Metaphor-for-Metaphor for by Donari Braxton

I walked up the stairs as if strung to the barn-like gambrel ceiling cered in my last tuxedo unmoving, or twined by my large left incisor by one thousand feet of fishing-wire, my manic body, already dead, frantically succussing in stupid Egyptian shapes, floundering heartbreakingly as if my life depended on breaststroke-swimming through a cloud I was crawling, by the end of the paragraph I was crawling and the human-parts had all but left me, on the grasspatch-like veins of marble mispatterns, this meandering stair-case that was groping for Babel, I scuttled upwards on four rigid paws, already calloused and bleeding, mouth agape and parched for better humor, crawling, and I had grown a tail, and immediately I did not wag it, rather I put it between my legs and decidedly kept it there—
Still there’d gone missing, hallowed out and mistranslated into something that never was; a one-piece studio with a bed with an angel who was masturbating in wait for me, her wings spread coquettishly, scrumptiously upon the white, linen sheets, enormous, glittering wings without folds, they were spread so large and so wide that it was as if they’d transformed the angel’s entire body into the consummate sex of a woman, enveloped in a cocoon of feathers—
From as early as the second flight I could feel her body’s warming and the moist, sensual air raining down from the roof like trickling water leaking, plopping off my forehead like holy water, the kind that smells of carnal things, and I could hear her, with my every step climbing closer, breathing heavier, loosing patience, growing bolder, coming closer, I knew, closer and closer to her final farewell—
When the voice of an angel, from the seventh flight, began resonating in the cleft of itself, echoing in the ugly white of marble drained, calling, siren-like, “Quickly, boy, come, come to me,” and whisper words followed then, barely intelligible, cryptic words: Forever, Paolo!; my ears had been transformed and the words themselves lost meaning to me, though clearer and louder than ever, and my tongue had grown swollen and saliva dripped, the universe was crumbling and re-forming before my eyes, but I could only think of the angel, of time, one step at a time, her unworldly climax lay not far in the distance, I could barely breath nor even begin to tame this desire, this one that no longer belonged to my species—Only an image, a hug, our beautiful members and her most splendid, divine orgasm, the imaginary, would always could always be mine—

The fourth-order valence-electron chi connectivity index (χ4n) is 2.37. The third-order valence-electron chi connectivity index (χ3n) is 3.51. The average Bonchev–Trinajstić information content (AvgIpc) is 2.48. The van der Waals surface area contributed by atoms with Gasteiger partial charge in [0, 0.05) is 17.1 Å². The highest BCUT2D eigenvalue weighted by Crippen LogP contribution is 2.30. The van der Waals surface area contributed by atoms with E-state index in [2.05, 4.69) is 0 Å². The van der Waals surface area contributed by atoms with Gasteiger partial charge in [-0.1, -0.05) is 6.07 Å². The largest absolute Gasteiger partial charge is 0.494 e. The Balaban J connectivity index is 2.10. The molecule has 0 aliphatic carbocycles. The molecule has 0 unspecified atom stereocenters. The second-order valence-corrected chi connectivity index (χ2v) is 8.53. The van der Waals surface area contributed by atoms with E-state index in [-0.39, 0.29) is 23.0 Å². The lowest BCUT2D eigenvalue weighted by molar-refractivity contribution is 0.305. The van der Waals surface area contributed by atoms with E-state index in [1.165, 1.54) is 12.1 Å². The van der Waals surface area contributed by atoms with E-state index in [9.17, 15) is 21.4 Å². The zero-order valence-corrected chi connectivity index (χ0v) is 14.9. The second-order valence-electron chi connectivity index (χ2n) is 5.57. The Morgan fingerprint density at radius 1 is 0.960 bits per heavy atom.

If. I was following scents and they were forever up, up, up Donari, you must continue to climb the stairs, Donari, you are a human-being and angels will understand, Donari, and the tenth story flew by and the eleventh and twelfth, and then finally, the door, Donari, impassable, I learned after fanatical gestures, impassable to clumsy paws, a charcoal-black iron knob was mocking me, had derided sick dogs permanently exhausted where I could do nothing but wait and listen in, and she came, the angel, and it wasn’t mine but another’s name she was calling, it was the name of a man I could have recognized, a man I might have known, a man I’d maybe fucked once, or the name of what I once could have been, and when she’d finished she opened the door for me, and nighttime by then had already fallen and it was very dark save the bright starlight through the large curtained window over the canopy, and the angel led me to the foot of the bed, patted my head and lay me down there, where I slept very quietly for the rest of the night—dreaming the dreams of other people’s prophecies, I walked up the stairs like this.

Donari Braxton is the author of I. See www.donaribraxton.com for more info.